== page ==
If they found a mutation in around 50 percent of an offspring’s DNA, they concluded that it was likely a germline mutation—one inherited through either the mother’s egg or the father’s sperm. Natural selection can act directly on such a mutation. Less frequent mutations were deemed to have happened spontaneously in tissues outside the germline; they were less relevant to evolution because they wouldn’t get passed on.
(Surprisingly often, mismatches in the family trios told the researchers that the fathers listed by the zoos were unrelated to the babies. Zoo representatives would often shrug at this news and say there might have been two males in the cage. “Yeah, well, the other one is the winner,” Bergeron would joke.)
In the end, the researchers had 151 usable trios, representing species as physically, metabolically, and behaviorally diverse as massive killer whales, tiny Siamese fighting fish, Texas banded geckos, and humans. They then compared the species’ mutation rates with what we know about the behaviors and characteristics called their life history. They also considered a statistical measure for each species called the effective population size, which roughly corresponds to how many individuals are needed to represent the genetic diversity. (For example, although the human population today is 8 billion, scientists usually estimate our effective population size to be around 10,000 or fewer.) Bergeron and her colleagues looked for patterns of associations in the numbers.
The most surprising finding that emerged from the data was the wide range of germline mutation rates. When the researchers measured how often the mutations occurred per generation, the species varied by only about 40-fold, which Bergeron said seemed quite small compared to the differences in body size, longevity, and other traits. But when they looked at the mutation rates per year rather than per generation, the range increased to about 120-fold, which was larger than previous studies had suggested.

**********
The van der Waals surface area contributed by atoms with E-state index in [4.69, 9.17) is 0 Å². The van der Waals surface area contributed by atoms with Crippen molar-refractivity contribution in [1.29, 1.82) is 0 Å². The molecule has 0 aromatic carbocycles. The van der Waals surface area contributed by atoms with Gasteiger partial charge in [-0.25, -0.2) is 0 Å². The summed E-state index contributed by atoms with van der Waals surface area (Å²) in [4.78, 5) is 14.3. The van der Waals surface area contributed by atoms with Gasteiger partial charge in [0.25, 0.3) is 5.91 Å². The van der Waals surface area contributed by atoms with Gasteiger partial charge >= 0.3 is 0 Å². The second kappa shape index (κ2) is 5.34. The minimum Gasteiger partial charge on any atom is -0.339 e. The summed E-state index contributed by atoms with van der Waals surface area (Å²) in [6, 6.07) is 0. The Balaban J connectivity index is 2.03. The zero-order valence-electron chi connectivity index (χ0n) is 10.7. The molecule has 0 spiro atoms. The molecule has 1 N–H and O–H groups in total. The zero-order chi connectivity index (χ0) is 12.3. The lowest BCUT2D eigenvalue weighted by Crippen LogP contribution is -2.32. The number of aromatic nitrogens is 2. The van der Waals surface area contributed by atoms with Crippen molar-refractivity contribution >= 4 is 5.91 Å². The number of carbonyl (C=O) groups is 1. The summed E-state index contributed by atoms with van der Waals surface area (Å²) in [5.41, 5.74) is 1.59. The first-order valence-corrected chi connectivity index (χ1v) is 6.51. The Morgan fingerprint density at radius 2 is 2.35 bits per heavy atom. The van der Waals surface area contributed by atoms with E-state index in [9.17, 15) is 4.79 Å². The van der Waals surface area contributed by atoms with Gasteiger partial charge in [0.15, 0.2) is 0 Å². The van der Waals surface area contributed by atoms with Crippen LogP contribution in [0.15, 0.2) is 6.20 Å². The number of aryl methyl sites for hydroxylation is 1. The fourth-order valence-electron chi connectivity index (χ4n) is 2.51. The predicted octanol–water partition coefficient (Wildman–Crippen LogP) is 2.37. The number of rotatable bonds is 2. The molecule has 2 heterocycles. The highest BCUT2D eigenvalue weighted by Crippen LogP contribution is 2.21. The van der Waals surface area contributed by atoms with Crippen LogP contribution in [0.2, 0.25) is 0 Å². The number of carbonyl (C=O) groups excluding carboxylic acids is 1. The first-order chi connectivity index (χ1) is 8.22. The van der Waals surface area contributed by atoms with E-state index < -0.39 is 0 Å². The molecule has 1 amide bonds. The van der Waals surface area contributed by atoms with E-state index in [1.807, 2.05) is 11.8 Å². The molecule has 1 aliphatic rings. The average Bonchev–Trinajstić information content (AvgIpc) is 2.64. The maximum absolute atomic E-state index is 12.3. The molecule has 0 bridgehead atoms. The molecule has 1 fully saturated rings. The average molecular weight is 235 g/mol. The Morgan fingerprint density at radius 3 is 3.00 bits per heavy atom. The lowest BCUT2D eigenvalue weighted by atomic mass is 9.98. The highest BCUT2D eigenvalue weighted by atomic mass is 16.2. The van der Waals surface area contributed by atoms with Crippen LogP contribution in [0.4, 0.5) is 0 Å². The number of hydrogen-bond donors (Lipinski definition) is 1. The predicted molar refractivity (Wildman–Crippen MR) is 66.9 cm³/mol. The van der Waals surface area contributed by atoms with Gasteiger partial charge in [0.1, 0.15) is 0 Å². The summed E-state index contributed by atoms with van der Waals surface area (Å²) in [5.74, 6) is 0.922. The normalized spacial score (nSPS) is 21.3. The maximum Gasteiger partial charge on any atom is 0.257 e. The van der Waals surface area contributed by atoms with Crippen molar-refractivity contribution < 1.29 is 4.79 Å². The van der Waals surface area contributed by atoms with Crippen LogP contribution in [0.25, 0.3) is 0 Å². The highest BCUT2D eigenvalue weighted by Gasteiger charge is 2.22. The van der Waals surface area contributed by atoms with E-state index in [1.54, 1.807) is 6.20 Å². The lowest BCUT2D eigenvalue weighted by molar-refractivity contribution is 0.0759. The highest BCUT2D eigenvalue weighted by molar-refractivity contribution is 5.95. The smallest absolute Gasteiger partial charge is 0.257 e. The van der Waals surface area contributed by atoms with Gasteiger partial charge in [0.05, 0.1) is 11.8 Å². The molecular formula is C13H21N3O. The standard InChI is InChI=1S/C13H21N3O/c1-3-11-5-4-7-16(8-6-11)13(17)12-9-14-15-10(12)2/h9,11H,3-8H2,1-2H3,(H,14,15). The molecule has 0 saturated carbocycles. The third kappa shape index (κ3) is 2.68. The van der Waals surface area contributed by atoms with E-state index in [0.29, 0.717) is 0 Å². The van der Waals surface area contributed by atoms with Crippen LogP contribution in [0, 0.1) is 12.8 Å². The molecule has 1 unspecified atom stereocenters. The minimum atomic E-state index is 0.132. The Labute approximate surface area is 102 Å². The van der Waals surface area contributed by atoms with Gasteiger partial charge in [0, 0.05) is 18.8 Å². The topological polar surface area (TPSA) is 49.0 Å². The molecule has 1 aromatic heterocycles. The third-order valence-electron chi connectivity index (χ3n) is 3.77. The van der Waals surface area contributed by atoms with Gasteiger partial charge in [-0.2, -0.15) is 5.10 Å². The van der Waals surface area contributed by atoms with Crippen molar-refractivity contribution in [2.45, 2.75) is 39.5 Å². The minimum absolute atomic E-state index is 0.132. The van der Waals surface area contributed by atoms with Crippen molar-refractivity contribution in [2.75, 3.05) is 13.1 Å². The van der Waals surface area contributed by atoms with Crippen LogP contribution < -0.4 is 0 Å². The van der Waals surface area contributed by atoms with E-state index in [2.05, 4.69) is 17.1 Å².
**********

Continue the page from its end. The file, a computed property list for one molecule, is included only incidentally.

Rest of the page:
The Sources of Variation
The study authors found that the higher the average effective population size for a species, the lower its mutation rate. That provided good evidence for the “drift-barrier hypothesis,” which Lynch devised a little over a decade ago. “Selection is relentlessly trying to reduce the mutation rate because most mutations are deleterious,” Lynch explained. But in species with smaller effective population sizes, natural selection gets weaker because genetic drift—the effect of pure chance on the spread of a mutation—gets stronger. That allows the mutation rate to rise.
The findings also support another idea in the scientific literature, the male-driven evolution hypothesis, which proposes that males may contribute more mutations to the evolution of some species than females do. Bergeron and her colleagues found that germline mutation rates tended to be higher for males than for females—at least in mammals and birds, though not in reptiles and fish.
The authors noted a possible reason for those differences: Because males in all species copy their DNA constantly to make sperm, they face endless opportunities for mutations to occur. Female fish and reptiles make eggs throughout their lifetimes too, so they run a similar risk of genetic error. But female mammals and birds are essentially born with all the egg cells they will ever produce, so their germlines are more protected.
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